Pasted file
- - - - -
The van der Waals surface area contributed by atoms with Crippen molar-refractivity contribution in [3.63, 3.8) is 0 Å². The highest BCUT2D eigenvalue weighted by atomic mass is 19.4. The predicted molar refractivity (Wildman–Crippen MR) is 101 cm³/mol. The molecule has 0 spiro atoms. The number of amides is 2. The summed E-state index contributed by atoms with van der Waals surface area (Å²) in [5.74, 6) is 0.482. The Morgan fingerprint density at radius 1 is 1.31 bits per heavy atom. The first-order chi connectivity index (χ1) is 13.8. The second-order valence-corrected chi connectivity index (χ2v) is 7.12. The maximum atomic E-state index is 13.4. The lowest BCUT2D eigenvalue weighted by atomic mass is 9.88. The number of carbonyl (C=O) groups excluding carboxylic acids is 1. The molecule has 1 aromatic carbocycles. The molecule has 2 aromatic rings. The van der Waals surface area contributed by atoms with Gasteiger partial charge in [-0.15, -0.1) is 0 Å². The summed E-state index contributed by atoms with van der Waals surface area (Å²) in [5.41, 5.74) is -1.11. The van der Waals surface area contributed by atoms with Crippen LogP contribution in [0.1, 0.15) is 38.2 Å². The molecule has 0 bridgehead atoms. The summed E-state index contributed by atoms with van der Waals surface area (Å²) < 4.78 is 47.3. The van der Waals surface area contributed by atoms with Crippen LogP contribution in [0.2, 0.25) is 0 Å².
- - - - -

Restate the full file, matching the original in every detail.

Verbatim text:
The van der Waals surface area contributed by atoms with Crippen molar-refractivity contribution in [3.63, 3.8) is 0 Å². The highest BCUT2D eigenvalue weighted by atomic mass is 19.4. The predicted molar refractivity (Wildman–Crippen MR) is 101 cm³/mol. The molecule has 0 spiro atoms. The number of amides is 2. The summed E-state index contributed by atoms with van der Waals surface area (Å²) in [5.74, 6) is 0.482. The Morgan fingerprint density at radius 1 is 1.31 bits per heavy atom. The first-order chi connectivity index (χ1) is 13.8. The second-order valence-corrected chi connectivity index (χ2v) is 7.12. The maximum atomic E-state index is 13.4. The lowest BCUT2D eigenvalue weighted by atomic mass is 9.88. The number of carbonyl (C=O) groups excluding carboxylic acids is 1. The molecule has 1 aromatic carbocycles. The molecule has 2 aromatic rings. The van der Waals surface area contributed by atoms with Gasteiger partial charge in [-0.15, -0.1) is 0 Å². The summed E-state index contributed by atoms with van der Waals surface area (Å²) in [5.41, 5.74) is -1.11. The van der Waals surface area contributed by atoms with Crippen LogP contribution in [0.1, 0.15) is 38.2 Å². The molecule has 0 bridgehead atoms. The summed E-state index contributed by atoms with van der Waals surface area (Å²) < 4.78 is 47.3. The van der Waals surface area contributed by atoms with Crippen LogP contribution in [0.2, 0.25) is 0 Å².